Business Musings: Writing for the Ages
I’m having a bizarre week. I’m redesigning my website, so I don’t have time to update any of the other websites I’m responsible for, including the Women in Science Fiction project. I’m continuing to read for that, though, and am having a blast, although I’m deeply overwhelmed by the amount of material.
Next week, I’m taking a Shakespeare class, partly for a project I’m working on and partly to get my mind on other things. So I’m reading three different Shakespeare plays in prep — Much Ado About Nothing, Pericles, and Antony and Cleopatra, as well as some supplemental material that I need to finish by the middle of the week.
Dean handed me his latest novel on Sunday, and he’s doing a short story per day, starting today. (Well, starting yesterday, really.) And he’s blogging about that.
And because I’m me, I’m keeping up my leisure reading Just Because. And buying too many new books, and not writing enough, and aaaaargh!
(Excuse the meltdown. Am a tad overwhelmed. Moving on…)
So…in the middle of all this reading, I come across this quote from a wonderful essay on writing by John McPhee in the March 9, 2015, issue of The New Yorker.
The last thing I would ever suggest to young writers is that they consciously try to write for the ages. Oh, yik, disgusting. Nobody should ever be trying that. We should just be hoping that our pieces aren’t obsolete before the editor sees them.
I paused and stared at that for a moment, as a dozen thoughts crystallized in my brain.
Let me back up.
My goal with the women in science fiction anthology is a storytelling goal. So many women in sf volumes are out to make a political point, showing women’s lives or providing the missing female perspective.
I think we know that women can do damn near anything now, and in the future, we’ll be able to do even more, so showing how women do things is not my point. Nor am I trying to prove that women have a uniform perspective on anything. We are not a monolithic group, by any stretch of the imagination.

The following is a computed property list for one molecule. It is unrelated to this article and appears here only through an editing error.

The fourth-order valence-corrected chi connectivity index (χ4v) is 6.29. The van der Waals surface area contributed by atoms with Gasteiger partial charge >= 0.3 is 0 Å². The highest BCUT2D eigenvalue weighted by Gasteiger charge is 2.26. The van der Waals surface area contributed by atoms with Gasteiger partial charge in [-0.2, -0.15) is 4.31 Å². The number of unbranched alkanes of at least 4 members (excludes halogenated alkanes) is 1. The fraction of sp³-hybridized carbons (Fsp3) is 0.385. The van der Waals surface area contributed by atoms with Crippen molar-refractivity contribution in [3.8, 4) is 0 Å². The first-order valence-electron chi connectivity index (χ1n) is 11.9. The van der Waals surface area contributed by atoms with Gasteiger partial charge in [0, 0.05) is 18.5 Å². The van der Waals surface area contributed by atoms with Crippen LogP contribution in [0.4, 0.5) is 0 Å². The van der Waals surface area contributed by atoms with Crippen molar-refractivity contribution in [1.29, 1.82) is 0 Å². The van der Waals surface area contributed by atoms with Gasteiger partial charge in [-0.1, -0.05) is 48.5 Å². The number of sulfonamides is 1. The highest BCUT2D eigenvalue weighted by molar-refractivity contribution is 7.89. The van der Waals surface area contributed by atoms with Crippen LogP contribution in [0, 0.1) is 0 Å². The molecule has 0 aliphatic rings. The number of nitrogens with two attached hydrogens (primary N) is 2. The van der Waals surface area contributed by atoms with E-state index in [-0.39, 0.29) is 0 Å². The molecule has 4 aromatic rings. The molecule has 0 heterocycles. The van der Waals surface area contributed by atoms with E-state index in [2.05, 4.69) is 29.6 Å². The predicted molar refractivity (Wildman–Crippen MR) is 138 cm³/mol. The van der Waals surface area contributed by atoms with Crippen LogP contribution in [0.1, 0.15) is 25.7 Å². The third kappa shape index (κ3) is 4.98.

Women have been forgotten in the field by larger numbers than men. I don’t think this is deliberate discrimination: I have a hunch the phenomenon is an unconscious bias (something labeled “second-generation bias” ) When I keep hearing women who should know better say there were no almost no women in sf before the year 2000, I realized that the women who said that had found no women sf role models, because most of the women sf writers’ works were out of print.
So, I’ve been searching for marvelous stories by women, not stories about women or stories that prove a particular gender point. I’m leaning toward action-adventure stories, space opera, and a few family-oriented tales.
I have more than I can use, so I’ve been eliminating stories based on arbitrary criteria. Offensive attitudes, in particular the casual racism of the mid-Twentieth century, have eliminated more than one excellent story. I’ll recommend those stories on the website, along with a warning about the attitudes of the time, but I won’t put those stories in the book.
Scientific errors cause me more headaches, because a lot of the bad science was good science at the time. If I cut out all bad science, I get rid of Leigh Brackett’s marvelous stories about Mars and a lot of C.L. Moore. I can jump over those scientific errors with good introduction.
But the little bit of bad science that has offended me the most? The one that makes me crazy? All of those people who smoke cigarettes on their spaceships. In story after story after story, these astronauts, these families on 1000-year colonization missions, these space adventurers, pollute their air supply with nicotine.